When you walk into an average family home, you’ll often see photos on the wall. Celebrations, milestones, and family portraits… they’re up there, in all their glory, for everyone to see.
Sari Bari is no different – we’re a family and on our walls, there are hundreds of photos, proudly displaying our 117 heroes.
And if you took a closer look, you’d say one face staring back at you, more than the rest. That’s the face of Champa, one of the very first heroes of Sari Bari.
She’s a trailblazer… a pioneer and forerunner towards freedom. She took a big leap of faith almost 10 years ago, to join a business that hadn’t even started production yet. It was just a small rented room, and she was one of three women learning how to sew.
As I sit across from her, the first thing I notice about Champa is her smile. It’s one of the most radiant you’ll see. She laughs as she reminisces about the early years, her gentle wrinkles embedding a little deeper with every memory.
“When the new women come, I tell them they can do it; I encourage them. I tell them I’ve been able to do it, and so can they,” she says. Champa has a motherly, tender touch, which she uses to not only encourage the women who work in her unit, but also women who work the line. She’s the reason many women have found their way to Sari Bari’s bright red doors.
“I remember my first day,” Champa says. “The first day was very hard, but I committed to learning. I never missed a day of work – even if I had a fever, I would still come in. I will cherish the early days.”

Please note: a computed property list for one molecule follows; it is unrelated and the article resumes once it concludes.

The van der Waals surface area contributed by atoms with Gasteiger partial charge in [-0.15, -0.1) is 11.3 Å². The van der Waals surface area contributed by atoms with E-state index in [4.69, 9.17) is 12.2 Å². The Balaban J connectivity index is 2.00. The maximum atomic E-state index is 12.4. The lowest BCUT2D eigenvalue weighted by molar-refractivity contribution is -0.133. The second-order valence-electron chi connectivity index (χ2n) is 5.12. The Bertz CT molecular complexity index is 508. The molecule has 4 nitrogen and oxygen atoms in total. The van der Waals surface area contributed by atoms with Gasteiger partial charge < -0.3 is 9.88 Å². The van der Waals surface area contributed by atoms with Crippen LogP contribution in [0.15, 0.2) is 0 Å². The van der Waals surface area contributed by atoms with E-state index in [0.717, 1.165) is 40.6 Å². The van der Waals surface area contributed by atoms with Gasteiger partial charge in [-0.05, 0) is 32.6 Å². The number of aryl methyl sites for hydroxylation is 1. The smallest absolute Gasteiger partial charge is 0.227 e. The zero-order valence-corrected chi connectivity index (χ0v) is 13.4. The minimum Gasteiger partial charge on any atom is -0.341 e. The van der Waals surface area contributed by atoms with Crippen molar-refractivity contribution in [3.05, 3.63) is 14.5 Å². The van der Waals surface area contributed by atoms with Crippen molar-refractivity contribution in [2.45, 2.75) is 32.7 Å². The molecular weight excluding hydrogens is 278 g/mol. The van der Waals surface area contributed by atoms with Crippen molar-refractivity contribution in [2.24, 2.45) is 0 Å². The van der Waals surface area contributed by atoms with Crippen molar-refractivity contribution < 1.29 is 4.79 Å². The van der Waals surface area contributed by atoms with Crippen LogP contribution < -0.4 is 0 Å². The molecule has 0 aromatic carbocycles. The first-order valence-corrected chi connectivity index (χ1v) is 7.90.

When Champa arrived at Sari Bari she had no previous sewing experience, but that only made her more determined to learn. “It felt very good to sew my first blanket. I still have it, but it’s getting very old now. Whenever my husband goes out of town, I take out my blanket, lay it on the floor, and have my afternoon nap on it.”
As she thinks back to where Sari Bari started, Champa becomes passionate about the women still left to help. “It’s important for Sari Bari to keep growing – there are new women who need work. When I started, some women had been in the trade for 10 years, but now those women have been in the trade for 20 years and they might be ready to get out. We need to be there for those women.”
In her role, Champa is in charge of ironing and preparing all the material, straps and zippers so the ladies on the machines can do their work as efficiently as possible. “My favourite part about coming into work each day is getting everything ready for the women. I like to anticipate what they need before they even ask.”
Champa says it feels good when people call her a hero. “My manager was the first person to call me a hero, and it felt very good. The master tailor also calls me a hero because I get everything prepared. It feels good to be called a hero.”
Champa is one of our first heroes and we couldn’t imagine Sari Bari without her… we’ve even named a bag after her! She exudes a quiet strength and joy in everything she does. We love her.
You can help us lay a foundation so more heroes like Champa can be born! We have the chance to acquire a building and transform it into a new production unit for young women who are at risk of re-entering the trade.
Visit saribari.info to find out more information about an exciting opportunity to give more women a taste of freedom.
Written by Nicole Peck